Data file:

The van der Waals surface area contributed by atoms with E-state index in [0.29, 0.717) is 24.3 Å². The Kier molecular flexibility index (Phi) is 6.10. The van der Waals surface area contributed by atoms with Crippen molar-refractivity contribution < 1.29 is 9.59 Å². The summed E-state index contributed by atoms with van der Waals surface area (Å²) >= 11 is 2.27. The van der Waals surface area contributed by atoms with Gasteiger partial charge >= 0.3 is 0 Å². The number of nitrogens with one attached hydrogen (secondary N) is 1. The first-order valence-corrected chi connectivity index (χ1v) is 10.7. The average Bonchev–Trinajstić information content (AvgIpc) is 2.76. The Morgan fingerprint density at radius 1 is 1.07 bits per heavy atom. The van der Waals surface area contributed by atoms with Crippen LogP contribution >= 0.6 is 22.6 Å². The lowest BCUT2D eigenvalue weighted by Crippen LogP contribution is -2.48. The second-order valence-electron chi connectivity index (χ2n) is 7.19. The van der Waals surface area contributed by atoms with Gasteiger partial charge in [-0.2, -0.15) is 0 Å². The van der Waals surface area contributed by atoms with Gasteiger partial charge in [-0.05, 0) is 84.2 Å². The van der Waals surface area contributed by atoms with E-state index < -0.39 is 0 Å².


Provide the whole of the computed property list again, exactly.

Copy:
The van der Waals surface area contributed by atoms with E-state index in [0.29, 0.717) is 24.3 Å². The Kier molecular flexibility index (Phi) is 6.10. The van der Waals surface area contributed by atoms with Crippen molar-refractivity contribution < 1.29 is 9.59 Å². The summed E-state index contributed by atoms with van der Waals surface area (Å²) >= 11 is 2.27. The van der Waals surface area contributed by atoms with Gasteiger partial charge >= 0.3 is 0 Å². The number of nitrogens with one attached hydrogen (secondary N) is 1. The first-order valence-corrected chi connectivity index (χ1v) is 10.7. The average Bonchev–Trinajstić information content (AvgIpc) is 2.76. The Morgan fingerprint density at radius 1 is 1.07 bits per heavy atom. The van der Waals surface area contributed by atoms with Crippen LogP contribution >= 0.6 is 22.6 Å². The lowest BCUT2D eigenvalue weighted by Crippen LogP contribution is -2.48. The second-order valence-electron chi connectivity index (χ2n) is 7.19. The van der Waals surface area contributed by atoms with Gasteiger partial charge in [-0.2, -0.15) is 0 Å². The van der Waals surface area contributed by atoms with Gasteiger partial charge in [-0.05, 0) is 84.2 Å². The van der Waals surface area contributed by atoms with E-state index < -0.39 is 0 Å².